Ravens' 5 Key Questions

1. Will Joe Flacco emerge as one of the NFL's top quarterbacks and avoid the dreaded sophomore jinx? As a rookie, Flacco displayed the rare qualities of composure, arm strength, mobility, intelligence and work ethic.

It's that last quality along with improved mechanics and knowledge of the offense that could provide a major boost to his development. His capability to throw on the run and read defenses will be called upon more. However, he could stand for better accuracy throwing over the middle. If the pass protection is there along with healthy downfield targets, then Flacco could take the next step toward establishing himself as one of the best young quarterbacks. Based on Flacco's command of the offense and accurate spirals at minicamps, any regression appears to be an unlikely scenario.

2. What's the state of the passing game fare after failing to acquire an impact wide receiver?

The quest for a big-play outside threat remains unfulfilled despite being linked in the rumor mill to virtually every big-name wide receiver this offseason, including Anquan Boldin and Brandon Marshall. The Ravens didn't draft a wide receiver, so they're hoping that Derrick Mason won't follow through on his plans to retire and looking for increased contributions from former first- round draft pick Mark Clayton and durability-challenged deep threat Demetrius Williams. Marcus Smith has improved after a raw, drop-prone rookie campaign. Kelley Washington could contribute as a red-zone threat.

3. Will the Ravens' tradition of strong defense be maintained by new defensive coordinator Greg Mattison?

Under the direction of Rex Ryan, the defense earned a reputation for being intimidating, aggressive and innovative. With Ryan's departure to coach the New York Jets, Mattison is a wild card since the former Florida, Notre Dame and Michigan defensive boss has never coordinated in the NFL. Mattison emphasizes speed, loves to blitz and is maintaining Ryan's trademark 3-4 scheme. The players have embraced Mattison's personality. It will be interesting to watch what wrinkles Mattison implements now that he's in charge.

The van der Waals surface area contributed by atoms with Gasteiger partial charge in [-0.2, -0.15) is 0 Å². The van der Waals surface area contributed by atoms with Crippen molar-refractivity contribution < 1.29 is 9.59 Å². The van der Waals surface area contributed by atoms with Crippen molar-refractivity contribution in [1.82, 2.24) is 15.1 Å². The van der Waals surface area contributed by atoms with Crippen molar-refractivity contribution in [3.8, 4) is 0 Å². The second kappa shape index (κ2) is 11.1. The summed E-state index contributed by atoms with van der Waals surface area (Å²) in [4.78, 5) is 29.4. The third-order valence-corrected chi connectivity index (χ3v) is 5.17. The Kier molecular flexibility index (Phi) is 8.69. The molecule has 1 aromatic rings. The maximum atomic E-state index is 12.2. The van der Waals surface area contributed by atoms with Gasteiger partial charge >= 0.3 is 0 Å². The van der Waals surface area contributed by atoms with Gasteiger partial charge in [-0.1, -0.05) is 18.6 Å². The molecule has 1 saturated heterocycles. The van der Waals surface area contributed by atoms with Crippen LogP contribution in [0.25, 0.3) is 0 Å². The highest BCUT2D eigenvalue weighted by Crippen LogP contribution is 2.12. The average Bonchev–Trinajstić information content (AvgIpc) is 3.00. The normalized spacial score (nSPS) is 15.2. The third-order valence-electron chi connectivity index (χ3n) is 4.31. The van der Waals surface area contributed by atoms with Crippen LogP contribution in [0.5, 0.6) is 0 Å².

4. Who will win several key competitions?

The ultimate depth-chart winners probably won't be determined until a few weeks after the Ravens leave Westminster. However, there are already plenty of clues on the early favorites. Steve Hauschka has a slight initial edge at kicker over strong-legged rookie Graham Gano, but it's close. First-round right tackle Michael Oher is a precocious blocker expected to fend off oft-injured veteran Adam Terry. With an elite size-speed combination, Tavares Gooden, Ray Lewis' protégé, ranks ahead of gritty Jameel McClain in the chase for Bart Scott's old inside linebacker job. Ray Rice took most of the first-string minicamp carries ahead of Willis McGahee, who's at a career crossroads.

5. What's the status of several players on the mend from injuries?

The good news is nose guard Kelly Gregg (microfracture knee surgery) and strong safety Dawan Landry (neck surgery) have been cleared medically. The bad news? McGahee is coming off arthroscopic knee surgery, Mason had his labrum and scapula repaired, Williams is coming off Achilles tendon surgery and tight ends Todd Heap (back) and L.J. Smith (sports hernia) have been limited this offseason. Plus, offensive guard Marshal Yanda (knee) will likely start camp on the physically unable to perform list.

Aaron Wilson covers the Baltimore Ravens for the Carroll County Times and the Annapolis Capital.

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